Leading churches, pastor, is doing just this. How are you doing with your gentle warrior side? Are you leading with genuine care for your staff and people? A local church usually has the spirit of its leader and leaders. If you are genuine in your care for people, they will feel safe, secure in their own growth, knowing that you are genuinely devoted to them, caring deeply for them. Do you ever have that nursing side to you in leadership? Are you willing to stop, listen and pray on the spot for those who tell you over a sip of their coffee that they are hurting, they are in despair…they are depressed after another bummer Christmas season.
Remember, a nursing mother cannot hurry. A baby, a baby like my grandson, Stefan, takes time to feed. The baby’s timetable is rarely the same as the mother’s for nursing.
Are you rushing your feeding and tending of your sheep. Do you stop and take time for real care for them? Do you demonstrate in your time, care and listening, that you cherish your own flock? They are your spiritual children!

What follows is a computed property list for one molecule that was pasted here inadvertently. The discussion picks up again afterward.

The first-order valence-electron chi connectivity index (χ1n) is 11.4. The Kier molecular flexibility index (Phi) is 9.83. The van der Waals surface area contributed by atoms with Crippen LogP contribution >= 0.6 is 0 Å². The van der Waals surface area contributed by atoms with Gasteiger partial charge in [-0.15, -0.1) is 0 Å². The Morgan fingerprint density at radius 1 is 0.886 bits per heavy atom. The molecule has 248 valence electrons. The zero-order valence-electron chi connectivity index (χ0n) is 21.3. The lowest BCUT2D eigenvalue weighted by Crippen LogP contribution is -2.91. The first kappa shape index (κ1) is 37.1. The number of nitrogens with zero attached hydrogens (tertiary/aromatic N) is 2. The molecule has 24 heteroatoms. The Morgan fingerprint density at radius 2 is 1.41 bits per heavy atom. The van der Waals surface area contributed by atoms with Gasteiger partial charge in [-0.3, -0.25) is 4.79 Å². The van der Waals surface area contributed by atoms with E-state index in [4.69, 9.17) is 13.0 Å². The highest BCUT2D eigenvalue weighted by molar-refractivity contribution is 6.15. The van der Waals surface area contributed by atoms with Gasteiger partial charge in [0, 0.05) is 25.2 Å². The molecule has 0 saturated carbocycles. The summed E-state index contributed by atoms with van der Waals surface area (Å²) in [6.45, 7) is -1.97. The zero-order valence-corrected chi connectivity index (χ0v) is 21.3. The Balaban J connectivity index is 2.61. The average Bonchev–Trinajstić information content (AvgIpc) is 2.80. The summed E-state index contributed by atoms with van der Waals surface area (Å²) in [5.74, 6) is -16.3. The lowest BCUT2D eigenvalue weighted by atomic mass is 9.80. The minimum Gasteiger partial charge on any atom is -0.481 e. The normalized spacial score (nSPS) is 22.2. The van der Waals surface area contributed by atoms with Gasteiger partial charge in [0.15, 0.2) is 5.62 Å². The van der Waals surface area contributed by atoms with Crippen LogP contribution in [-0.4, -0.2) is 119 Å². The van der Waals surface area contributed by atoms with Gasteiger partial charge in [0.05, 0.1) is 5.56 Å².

When I was pastoring in Seattle, leading a church that by the grace of God was growing, I met a young man in our congregation…a friend, with a wife that Debbie and I loved. They had children and were sincere in their faith. The Husband had a strong struggle and genuine addiction that he needed healing from through the Holy Spirit. He wanted to walk daily with Jesus and was confused why he was living in chains.
The young man eventually saw total freedom from his besetting sin and full healing. He was at a point through his rocky journey that he needed to be gently led and not firmly led. He already was under such besetting bondage that he needed time, prayer, Scripture discussion and integration, along with healing from the Holy Spirit. He needed time with me and others, he did not need to exhorted and firmly dealt with.
Honestly, there were times I wanted to kick him in the butt spiritually and physically. But, the Lord used 1 Thessalonians 2 to remind me what he genuinely needed. He needed a gentleness that was supernatural…and God gave him that.